Saturday, September 22, 2007

carrot salad with garlic and dates


It’s Yom Kippur today, so why am I writing about food? Well, last night while figuring out our dinner options we were trying to come up with a quick and tasty way to use our carrots, which were hanging out happily in the fridge, but a few more days and Yom Kippur today and my Sunday business trip (Sunday, I know), it was either now or never with these carrots.

Now, I’m pretty weird when it comes to carrots. I love them raw and I love them in things like chicken soup. In fact, as a kid I loved carrots in my soup so much that my mom would always put in extra carrots in my bowl and they would be the first things I would eat. I think I even made up a song about eating carrots in my soup. The blurry memory is lazily rolling around in my head, but luckily I can’t remember the song! And yet, when my mom made stewed carrots (tzimmes), I would refuse to touch the mushy, orange mess on my plate. Boiled soup carrots were fine, but the stewed carrots were not. I’m still fickle with my carrots, not to such an extent, but some cooked carrots I won’t go near.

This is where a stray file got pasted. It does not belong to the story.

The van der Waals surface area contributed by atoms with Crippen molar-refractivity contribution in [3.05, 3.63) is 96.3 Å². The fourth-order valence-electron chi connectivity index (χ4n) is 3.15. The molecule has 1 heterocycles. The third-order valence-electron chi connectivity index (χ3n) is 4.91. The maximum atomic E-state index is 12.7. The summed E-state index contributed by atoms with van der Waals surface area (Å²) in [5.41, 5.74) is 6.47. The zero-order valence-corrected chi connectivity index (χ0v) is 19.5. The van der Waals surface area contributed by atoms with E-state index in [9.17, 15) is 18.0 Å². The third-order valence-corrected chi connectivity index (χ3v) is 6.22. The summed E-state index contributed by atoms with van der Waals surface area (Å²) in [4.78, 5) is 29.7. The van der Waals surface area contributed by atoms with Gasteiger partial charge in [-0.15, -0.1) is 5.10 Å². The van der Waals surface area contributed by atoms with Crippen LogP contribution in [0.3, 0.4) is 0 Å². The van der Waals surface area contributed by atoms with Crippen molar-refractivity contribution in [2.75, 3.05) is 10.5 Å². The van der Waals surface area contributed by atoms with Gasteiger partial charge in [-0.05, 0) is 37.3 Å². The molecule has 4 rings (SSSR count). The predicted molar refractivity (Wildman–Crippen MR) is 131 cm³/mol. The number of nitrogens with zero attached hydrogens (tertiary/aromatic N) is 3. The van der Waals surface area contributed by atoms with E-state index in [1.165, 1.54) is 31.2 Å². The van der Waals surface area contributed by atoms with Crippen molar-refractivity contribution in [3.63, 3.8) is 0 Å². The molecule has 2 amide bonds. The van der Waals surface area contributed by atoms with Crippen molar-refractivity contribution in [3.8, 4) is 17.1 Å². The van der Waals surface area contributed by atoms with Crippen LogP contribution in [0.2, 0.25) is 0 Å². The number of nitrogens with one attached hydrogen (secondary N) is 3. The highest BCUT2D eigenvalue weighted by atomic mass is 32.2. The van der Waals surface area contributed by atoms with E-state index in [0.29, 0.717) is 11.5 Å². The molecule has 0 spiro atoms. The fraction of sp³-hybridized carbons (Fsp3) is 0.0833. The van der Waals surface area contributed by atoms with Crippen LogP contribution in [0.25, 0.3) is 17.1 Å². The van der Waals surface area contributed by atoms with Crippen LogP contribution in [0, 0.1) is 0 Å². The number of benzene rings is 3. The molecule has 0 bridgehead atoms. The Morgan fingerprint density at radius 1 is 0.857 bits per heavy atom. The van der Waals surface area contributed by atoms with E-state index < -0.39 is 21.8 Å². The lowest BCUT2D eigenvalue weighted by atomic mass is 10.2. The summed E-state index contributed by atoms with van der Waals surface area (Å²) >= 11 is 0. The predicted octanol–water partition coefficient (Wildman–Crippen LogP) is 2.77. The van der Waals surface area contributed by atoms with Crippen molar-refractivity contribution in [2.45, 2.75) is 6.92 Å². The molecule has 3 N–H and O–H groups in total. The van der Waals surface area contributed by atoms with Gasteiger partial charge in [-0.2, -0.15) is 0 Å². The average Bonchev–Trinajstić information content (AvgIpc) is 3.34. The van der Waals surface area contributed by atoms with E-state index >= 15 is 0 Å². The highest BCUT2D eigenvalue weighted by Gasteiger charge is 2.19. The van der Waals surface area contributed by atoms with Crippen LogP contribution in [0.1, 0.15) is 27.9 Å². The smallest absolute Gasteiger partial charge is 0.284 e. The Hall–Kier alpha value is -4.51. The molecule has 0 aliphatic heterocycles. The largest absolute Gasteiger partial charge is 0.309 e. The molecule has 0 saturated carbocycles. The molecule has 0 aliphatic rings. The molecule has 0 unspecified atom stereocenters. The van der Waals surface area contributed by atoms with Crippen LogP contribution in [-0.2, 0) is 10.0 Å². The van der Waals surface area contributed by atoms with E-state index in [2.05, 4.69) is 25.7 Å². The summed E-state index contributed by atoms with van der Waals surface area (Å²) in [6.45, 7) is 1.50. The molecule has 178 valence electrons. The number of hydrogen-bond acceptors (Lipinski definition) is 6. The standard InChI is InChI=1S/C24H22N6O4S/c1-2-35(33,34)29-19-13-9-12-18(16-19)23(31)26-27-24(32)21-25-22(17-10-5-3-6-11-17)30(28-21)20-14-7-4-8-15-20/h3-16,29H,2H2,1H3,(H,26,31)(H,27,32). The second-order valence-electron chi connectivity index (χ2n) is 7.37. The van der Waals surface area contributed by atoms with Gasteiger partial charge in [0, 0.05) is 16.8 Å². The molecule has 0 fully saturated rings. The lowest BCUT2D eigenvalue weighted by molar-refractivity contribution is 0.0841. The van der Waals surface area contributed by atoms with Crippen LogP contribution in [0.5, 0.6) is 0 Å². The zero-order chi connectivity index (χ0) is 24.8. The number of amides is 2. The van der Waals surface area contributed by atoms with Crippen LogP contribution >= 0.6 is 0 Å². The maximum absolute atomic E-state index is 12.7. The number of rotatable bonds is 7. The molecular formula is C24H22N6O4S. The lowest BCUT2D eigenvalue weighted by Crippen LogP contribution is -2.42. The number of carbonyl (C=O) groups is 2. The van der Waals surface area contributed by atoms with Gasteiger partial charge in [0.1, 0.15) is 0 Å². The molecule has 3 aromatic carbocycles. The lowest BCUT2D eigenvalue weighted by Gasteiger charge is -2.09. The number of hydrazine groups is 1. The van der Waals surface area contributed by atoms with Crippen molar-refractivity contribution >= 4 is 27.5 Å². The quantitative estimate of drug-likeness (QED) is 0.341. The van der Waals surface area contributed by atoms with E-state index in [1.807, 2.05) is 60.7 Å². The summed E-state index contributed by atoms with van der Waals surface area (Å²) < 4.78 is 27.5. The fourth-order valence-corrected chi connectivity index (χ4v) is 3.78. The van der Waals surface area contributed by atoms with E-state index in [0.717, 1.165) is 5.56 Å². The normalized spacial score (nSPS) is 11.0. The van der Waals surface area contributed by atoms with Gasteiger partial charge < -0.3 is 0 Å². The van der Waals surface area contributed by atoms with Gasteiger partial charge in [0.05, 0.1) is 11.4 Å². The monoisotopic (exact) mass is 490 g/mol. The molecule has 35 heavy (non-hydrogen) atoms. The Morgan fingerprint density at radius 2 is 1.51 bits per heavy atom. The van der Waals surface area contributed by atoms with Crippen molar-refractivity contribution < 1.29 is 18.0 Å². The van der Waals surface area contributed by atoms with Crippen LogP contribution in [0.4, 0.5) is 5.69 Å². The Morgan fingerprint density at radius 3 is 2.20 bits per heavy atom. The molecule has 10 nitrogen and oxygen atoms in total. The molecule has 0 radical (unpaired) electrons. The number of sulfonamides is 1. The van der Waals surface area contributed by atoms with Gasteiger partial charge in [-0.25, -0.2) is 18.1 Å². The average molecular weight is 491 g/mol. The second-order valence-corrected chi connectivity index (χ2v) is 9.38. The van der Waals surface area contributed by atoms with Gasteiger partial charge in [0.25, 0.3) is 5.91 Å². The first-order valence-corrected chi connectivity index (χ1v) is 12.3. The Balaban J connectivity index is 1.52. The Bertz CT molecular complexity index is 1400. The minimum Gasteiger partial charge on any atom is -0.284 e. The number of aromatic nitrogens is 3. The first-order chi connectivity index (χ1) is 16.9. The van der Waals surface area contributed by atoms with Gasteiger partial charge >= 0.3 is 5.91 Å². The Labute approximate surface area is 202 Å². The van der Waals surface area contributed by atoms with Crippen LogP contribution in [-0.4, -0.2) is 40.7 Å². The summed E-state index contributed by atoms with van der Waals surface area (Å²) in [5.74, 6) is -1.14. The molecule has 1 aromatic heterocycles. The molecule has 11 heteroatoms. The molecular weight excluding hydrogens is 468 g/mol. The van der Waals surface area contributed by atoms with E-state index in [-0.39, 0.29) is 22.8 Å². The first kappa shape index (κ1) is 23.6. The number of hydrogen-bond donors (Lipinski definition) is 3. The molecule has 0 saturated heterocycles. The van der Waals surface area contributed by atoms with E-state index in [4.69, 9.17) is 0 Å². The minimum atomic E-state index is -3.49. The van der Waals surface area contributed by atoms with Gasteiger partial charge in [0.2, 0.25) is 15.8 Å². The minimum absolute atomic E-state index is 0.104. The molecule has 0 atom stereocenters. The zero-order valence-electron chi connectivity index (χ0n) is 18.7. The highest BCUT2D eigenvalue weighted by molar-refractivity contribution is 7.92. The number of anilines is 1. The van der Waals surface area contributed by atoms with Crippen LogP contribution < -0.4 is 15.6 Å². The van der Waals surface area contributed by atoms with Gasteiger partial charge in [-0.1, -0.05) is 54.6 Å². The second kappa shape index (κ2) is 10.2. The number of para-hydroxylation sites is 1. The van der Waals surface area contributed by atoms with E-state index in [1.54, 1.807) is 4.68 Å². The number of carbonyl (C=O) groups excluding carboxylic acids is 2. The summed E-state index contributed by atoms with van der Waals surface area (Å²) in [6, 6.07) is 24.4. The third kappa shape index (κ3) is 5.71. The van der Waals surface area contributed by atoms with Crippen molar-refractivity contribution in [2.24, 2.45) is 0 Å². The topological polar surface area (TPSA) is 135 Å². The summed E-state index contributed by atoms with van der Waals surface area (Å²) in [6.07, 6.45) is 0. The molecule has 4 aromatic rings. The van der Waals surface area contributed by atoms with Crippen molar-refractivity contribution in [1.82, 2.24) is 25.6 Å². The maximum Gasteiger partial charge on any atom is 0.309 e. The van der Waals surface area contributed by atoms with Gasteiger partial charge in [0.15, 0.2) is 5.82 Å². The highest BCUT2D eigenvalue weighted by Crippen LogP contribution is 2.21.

DSC_0006 DSC_0011

I’ve got to confess I’ve cooked nary a thing this week. It’s been a confluence of events – my office relocated further uptown and east, and coming from Tribeca has managed to make my work commute 45 minutes door to door. I know, living in Manhattan and spending 45 minutes each day twice a day commuting, is pretty sad. And work has picked up so much. There are meetings and conference calls and business trips and of course work that you do at your desk to add!! So when I would come home at 7:30 or later, my lovely KS had dinner waiting for me – so the next few entries will be about his magical and filling concoctions. We’d eat, and by 8:30, I’d be pretty much a tired, lackluster monkey.